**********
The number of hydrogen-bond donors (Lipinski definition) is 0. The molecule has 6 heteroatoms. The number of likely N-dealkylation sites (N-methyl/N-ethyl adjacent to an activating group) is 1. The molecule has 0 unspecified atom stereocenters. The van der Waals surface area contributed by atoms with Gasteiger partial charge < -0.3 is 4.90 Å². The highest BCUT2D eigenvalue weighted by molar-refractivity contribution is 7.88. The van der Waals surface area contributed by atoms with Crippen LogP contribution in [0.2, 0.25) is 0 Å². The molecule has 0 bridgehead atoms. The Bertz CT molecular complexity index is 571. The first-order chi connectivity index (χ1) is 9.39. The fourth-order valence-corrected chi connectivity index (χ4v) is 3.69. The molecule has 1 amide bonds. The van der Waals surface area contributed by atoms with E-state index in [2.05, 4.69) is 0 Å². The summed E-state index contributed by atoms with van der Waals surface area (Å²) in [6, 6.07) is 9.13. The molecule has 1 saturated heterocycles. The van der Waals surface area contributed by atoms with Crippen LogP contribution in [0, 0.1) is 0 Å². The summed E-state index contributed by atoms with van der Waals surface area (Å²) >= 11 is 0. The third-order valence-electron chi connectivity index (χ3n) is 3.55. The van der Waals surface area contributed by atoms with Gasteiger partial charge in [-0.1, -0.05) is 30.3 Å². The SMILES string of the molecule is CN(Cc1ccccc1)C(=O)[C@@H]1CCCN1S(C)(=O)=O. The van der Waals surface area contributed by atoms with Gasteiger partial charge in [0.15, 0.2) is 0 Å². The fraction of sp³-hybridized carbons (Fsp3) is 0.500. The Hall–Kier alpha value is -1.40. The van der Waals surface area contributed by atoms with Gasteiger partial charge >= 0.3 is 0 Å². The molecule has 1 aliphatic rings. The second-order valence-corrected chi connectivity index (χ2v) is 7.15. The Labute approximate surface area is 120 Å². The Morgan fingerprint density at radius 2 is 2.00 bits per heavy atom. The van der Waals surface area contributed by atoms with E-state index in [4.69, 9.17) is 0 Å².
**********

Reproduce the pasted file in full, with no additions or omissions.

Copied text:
The number of hydrogen-bond donors (Lipinski definition) is 0. The molecule has 6 heteroatoms. The number of likely N-dealkylation sites (N-methyl/N-ethyl adjacent to an activating group) is 1. The molecule has 0 unspecified atom stereocenters. The van der Waals surface area contributed by atoms with Gasteiger partial charge < -0.3 is 4.90 Å². The highest BCUT2D eigenvalue weighted by molar-refractivity contribution is 7.88. The van der Waals surface area contributed by atoms with Crippen LogP contribution in [0.2, 0.25) is 0 Å². The molecule has 0 bridgehead atoms. The Bertz CT molecular complexity index is 571. The first-order chi connectivity index (χ1) is 9.39. The fourth-order valence-corrected chi connectivity index (χ4v) is 3.69. The molecule has 1 amide bonds. The van der Waals surface area contributed by atoms with E-state index in [2.05, 4.69) is 0 Å². The summed E-state index contributed by atoms with van der Waals surface area (Å²) in [6, 6.07) is 9.13. The molecule has 1 saturated heterocycles. The van der Waals surface area contributed by atoms with Crippen LogP contribution in [0, 0.1) is 0 Å². The summed E-state index contributed by atoms with van der Waals surface area (Å²) >= 11 is 0. The third-order valence-electron chi connectivity index (χ3n) is 3.55. The van der Waals surface area contributed by atoms with Gasteiger partial charge in [-0.1, -0.05) is 30.3 Å². The SMILES string of the molecule is CN(Cc1ccccc1)C(=O)[C@@H]1CCCN1S(C)(=O)=O. The van der Waals surface area contributed by atoms with Gasteiger partial charge in [0.15, 0.2) is 0 Å². The fraction of sp³-hybridized carbons (Fsp3) is 0.500. The Hall–Kier alpha value is -1.40. The van der Waals surface area contributed by atoms with Gasteiger partial charge >= 0.3 is 0 Å². The molecule has 1 aliphatic rings. The second-order valence-corrected chi connectivity index (χ2v) is 7.15. The Labute approximate surface area is 120 Å². The Morgan fingerprint density at radius 2 is 2.00 bits per heavy atom. The van der Waals surface area contributed by atoms with E-state index in [4.69, 9.17) is 0 Å².